Trends in 400G Transceiver Form Factors
The adoption of new form-factors and features is nothing new with the dawn of new technologies. The 400G era is upon us and like previous technology cycles, the 400G market will feature different transceiver form factors targeting specific network applications.
Next-generation transceiver form factors share three attributes: small in form-factor, low power consumption, and interoperability between all system vendors. Understanding how the 100G transceiver market developed will help us understand the introduction of 400G technology.
Service providers required a pluggable transceiver for long reach and dedicated technologies, such as coherent detection. The data center team required a solution for a short reach (up to 2KM) application with both low power consumption and low cost.
The CFP form factor was the first 100G pluggable transceiver, providing support for both short and long reach applications, but was very large and consumed a high amount of power (12W). As technology and components improved in size and power consumption, the smaller CFP2 and CFP4 were introduced to the market. Despite technology improvements, embedded coherent technology for 100G and 200G are still only available today on CFP and CFP2 form factors.
In parallel, hyper-scale data centers with their phenomenal need for additional bandwidth capacity, have pushed the QSFP28 form factor (See our post, “A Missing Link,” for more) for various short reach applications (DAC, PSM4, CWDM4, and SR4). The QSFP28 has seen wide adaption and offers a much smaller form factor with lower power consumption than the CFP form factors.
Understanding the questions behind 100G applications is important in anticipating how 400G will be adopted.
- Who needs the 400G pluggable transceivers?
- For which application?
- What about technology maturity?
- Is there any interoperability with former form factors?
Following the same logic as 100G, the 400G is a priority for the large data centers and, at a lower scale, for service providers.
400G requires PAM4 modulation for transmission, making the reach more challenging. The initial 400G transceiver reach will be limited to only a few kilometers. Longer reach will require coherent detection and its support technologies, including amplification, and dispersion compensation.
Like 100G, 400G will see similar adoption based upon the intended applications. Most likely a dedicated form factor for the data center and another for longer reach applications. The early 400G technology development is avoiding the "intermediate" form factors (i.e. CFP2, CFP4) that 100G adoption followed.
400G will be introduced with two form factors for the access networks and data center.
- QSFP56-DD (also called QSFP-DD for QSFP Double Density)
- OSFP (for Octal SFP)
Both form factors are running 8x lanes of 50G PAM4 on the electrical side while the optical side can be either eight lasers of 50G PAM4 or four lasers of 100G PAM4. In the four-laser design, we add a "gearbox" converting 8x 50G PAM4 electrical to 4x 100G PAM4. (Also see our dedicated blog article: "From 50Gbps PAM4 to 100Gbps PAM4")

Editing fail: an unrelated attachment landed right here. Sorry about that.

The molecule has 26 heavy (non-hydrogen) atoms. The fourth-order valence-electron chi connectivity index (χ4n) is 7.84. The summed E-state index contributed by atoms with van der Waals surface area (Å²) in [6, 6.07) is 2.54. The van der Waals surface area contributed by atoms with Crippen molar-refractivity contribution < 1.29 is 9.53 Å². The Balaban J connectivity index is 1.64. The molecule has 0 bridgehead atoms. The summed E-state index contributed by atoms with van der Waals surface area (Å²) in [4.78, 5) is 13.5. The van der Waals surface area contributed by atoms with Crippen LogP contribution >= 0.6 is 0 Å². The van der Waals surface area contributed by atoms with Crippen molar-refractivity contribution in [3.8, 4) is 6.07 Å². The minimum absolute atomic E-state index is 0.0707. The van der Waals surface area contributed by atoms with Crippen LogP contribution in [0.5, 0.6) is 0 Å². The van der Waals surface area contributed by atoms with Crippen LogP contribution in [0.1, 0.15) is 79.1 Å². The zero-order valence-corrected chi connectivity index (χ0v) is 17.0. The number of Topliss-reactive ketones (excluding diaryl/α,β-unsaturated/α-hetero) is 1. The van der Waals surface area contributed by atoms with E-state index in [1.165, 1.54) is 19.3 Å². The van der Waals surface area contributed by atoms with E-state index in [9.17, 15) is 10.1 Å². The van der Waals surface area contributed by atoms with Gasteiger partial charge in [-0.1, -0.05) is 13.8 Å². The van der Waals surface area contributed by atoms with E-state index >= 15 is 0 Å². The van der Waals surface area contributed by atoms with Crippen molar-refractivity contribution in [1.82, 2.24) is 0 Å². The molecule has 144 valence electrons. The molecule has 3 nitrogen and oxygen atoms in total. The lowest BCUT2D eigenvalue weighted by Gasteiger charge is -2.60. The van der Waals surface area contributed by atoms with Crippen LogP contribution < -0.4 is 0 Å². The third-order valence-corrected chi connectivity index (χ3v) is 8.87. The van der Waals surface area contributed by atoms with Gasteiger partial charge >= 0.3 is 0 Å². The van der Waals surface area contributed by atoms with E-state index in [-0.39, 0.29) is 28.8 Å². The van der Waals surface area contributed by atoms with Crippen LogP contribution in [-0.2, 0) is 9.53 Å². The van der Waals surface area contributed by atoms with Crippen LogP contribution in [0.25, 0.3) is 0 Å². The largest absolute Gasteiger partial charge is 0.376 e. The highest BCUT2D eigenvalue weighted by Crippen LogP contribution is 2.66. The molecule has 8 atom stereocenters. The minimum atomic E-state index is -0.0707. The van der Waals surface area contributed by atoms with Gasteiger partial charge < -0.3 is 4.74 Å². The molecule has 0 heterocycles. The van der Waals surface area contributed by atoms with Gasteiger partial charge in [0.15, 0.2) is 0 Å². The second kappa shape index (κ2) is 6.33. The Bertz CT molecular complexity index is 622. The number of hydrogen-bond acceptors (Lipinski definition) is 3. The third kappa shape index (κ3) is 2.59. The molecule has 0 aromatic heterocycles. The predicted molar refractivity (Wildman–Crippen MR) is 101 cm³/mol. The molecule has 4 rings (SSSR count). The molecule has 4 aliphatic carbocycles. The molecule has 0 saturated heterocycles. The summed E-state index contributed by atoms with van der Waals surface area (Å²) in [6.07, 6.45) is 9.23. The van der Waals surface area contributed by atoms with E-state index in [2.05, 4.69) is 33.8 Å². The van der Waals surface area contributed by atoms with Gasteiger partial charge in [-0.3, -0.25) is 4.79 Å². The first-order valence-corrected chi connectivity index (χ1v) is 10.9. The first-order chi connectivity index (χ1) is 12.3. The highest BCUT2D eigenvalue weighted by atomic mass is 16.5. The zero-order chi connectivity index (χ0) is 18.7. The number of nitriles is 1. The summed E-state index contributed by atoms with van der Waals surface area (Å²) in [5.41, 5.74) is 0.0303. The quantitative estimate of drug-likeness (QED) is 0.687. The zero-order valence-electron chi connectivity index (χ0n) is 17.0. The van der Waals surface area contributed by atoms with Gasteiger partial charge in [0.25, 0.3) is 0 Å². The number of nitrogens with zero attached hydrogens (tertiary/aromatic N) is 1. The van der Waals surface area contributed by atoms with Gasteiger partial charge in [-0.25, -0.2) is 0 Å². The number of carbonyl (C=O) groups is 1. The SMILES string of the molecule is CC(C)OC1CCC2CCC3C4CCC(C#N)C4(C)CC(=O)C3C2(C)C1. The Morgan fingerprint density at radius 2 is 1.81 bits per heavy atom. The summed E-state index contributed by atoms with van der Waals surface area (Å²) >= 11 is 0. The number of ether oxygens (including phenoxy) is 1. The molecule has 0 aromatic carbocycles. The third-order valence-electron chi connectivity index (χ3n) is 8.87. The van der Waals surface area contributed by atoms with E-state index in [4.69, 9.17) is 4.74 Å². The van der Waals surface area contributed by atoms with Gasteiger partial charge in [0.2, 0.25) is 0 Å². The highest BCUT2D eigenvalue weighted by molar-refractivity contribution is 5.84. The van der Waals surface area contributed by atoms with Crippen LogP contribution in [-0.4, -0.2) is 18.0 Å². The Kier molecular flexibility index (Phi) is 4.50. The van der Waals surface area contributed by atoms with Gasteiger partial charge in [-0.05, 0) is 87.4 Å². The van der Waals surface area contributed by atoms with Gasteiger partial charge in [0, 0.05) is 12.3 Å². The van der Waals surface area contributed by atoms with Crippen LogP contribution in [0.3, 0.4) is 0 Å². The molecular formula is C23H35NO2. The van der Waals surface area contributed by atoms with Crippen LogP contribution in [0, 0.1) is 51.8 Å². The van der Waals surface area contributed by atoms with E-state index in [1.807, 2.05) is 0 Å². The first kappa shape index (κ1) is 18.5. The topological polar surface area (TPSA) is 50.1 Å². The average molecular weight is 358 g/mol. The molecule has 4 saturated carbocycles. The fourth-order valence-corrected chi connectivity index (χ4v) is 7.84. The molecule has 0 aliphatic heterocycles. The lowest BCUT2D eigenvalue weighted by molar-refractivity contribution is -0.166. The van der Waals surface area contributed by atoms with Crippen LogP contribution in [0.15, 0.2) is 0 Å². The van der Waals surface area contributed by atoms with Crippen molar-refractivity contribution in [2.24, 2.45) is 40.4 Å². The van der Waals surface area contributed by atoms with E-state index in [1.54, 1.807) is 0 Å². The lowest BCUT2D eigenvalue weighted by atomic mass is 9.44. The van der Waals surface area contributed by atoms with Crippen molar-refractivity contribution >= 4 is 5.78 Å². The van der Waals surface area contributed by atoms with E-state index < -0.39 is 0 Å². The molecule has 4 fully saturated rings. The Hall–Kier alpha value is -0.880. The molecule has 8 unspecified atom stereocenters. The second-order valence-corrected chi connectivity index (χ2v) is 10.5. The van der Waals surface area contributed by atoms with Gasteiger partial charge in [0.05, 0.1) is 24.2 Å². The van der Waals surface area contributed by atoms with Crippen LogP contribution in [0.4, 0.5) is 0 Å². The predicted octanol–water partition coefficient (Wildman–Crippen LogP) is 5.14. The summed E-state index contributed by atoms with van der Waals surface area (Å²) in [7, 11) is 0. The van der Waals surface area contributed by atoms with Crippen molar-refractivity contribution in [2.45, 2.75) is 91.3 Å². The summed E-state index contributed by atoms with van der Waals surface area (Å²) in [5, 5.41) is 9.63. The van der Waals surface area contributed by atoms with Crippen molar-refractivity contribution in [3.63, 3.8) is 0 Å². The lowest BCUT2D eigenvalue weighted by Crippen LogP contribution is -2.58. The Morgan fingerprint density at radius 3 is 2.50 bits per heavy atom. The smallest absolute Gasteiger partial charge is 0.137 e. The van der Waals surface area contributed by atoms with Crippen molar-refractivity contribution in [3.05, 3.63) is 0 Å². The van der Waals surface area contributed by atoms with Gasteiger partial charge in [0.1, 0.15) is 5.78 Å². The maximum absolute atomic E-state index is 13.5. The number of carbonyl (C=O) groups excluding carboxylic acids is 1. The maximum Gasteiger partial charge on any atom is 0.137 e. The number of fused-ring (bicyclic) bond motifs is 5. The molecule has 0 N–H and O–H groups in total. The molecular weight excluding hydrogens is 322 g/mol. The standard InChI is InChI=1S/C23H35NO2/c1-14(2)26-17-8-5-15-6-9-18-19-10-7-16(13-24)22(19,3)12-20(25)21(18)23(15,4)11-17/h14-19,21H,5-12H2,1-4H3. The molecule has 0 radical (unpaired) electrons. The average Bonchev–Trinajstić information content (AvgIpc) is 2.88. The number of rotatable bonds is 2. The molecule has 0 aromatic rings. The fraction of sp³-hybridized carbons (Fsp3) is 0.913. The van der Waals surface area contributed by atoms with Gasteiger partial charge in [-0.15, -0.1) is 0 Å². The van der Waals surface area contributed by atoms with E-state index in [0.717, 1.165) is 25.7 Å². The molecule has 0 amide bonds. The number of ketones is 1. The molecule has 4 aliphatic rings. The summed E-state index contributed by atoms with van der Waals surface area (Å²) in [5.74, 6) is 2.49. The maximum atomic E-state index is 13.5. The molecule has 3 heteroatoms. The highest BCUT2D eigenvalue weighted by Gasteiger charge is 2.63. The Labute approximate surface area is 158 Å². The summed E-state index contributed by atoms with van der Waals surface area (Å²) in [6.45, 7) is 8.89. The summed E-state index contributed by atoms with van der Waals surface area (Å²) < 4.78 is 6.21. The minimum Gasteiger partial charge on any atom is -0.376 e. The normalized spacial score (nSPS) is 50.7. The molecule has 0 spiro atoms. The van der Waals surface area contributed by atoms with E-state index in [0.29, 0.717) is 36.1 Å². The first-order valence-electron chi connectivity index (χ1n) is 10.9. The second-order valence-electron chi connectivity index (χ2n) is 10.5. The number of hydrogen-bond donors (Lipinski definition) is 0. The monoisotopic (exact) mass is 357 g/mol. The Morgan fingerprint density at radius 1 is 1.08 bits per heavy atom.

- The QSFP56-DD is defined by the QSFP-DD MSA alliance (www.qsfp-dd.com) while the OSFP is defined by the OSFP MSA group (www.osfpmsa.org). The two form factors are similar but have three key differences:
- OSFP allows more power (< 15W*) than the QSFP-DD (<12W*). The OSFP allows an early adoption because it's easier to release a technology designed for 15W than 12W.
- The QSFP-DD port is backward compatible with QSFP+ (40G), QSFP28 (100G) and QSFP56 (200G). The OSFP port requires a QSFP to OSFP converter module.
The OSFP integrates thermal management directly into the form factor, the QSFP-DD does not.
*For more information in the our blog article "QSFP-DD vs OSFP, the match!"
Both QSFP-DD and OSFP are designed for intra-DC applications including DAC, AOC and optical connection up to 2km. Additional variants are in development to support data center interconnect (DCI) with longer reach and other technologies like DWDM super channel.
The CFP8 form factor, defined by the CFP MSA (www.cfp-msa.org), is radically different than QSFP-DD and OSFP:
- Allowing up to 24W power consumption
- It has 16x channels 25G NRZ on the electrical side (instead of 8x 50G PAM4 for QSFP-DD and OSFP)
- Providing for an MDIO management interface (instead of I2C for QSFP-DD and OSFP)
With its large footprint and high-power consumption (up to 24W), the CFP8 is intended for transmission application. The initial version (CFP8 400GBASE-LR8) will support up to 10km, using 16x electrical lanes of 25G NRZ which are converted to 8x lanes of 50G PAM4.
Additional variants using coherent detection technology that will support up to 80KM are down the road. In addition to driving longer distances, the CFP8 opens the door to 800G. 800G is possible by a combination of 50Gbps PAM4 modulation DSP, coherent detection and multiplexing of lasers to the CFP8's 16x electrical lanes. Clearly, this technology is far off on the horizon.
The 400G era is upon us. Understanding technology applications will help us better understand the transceiver technology adoption.
Product Solutions Specialist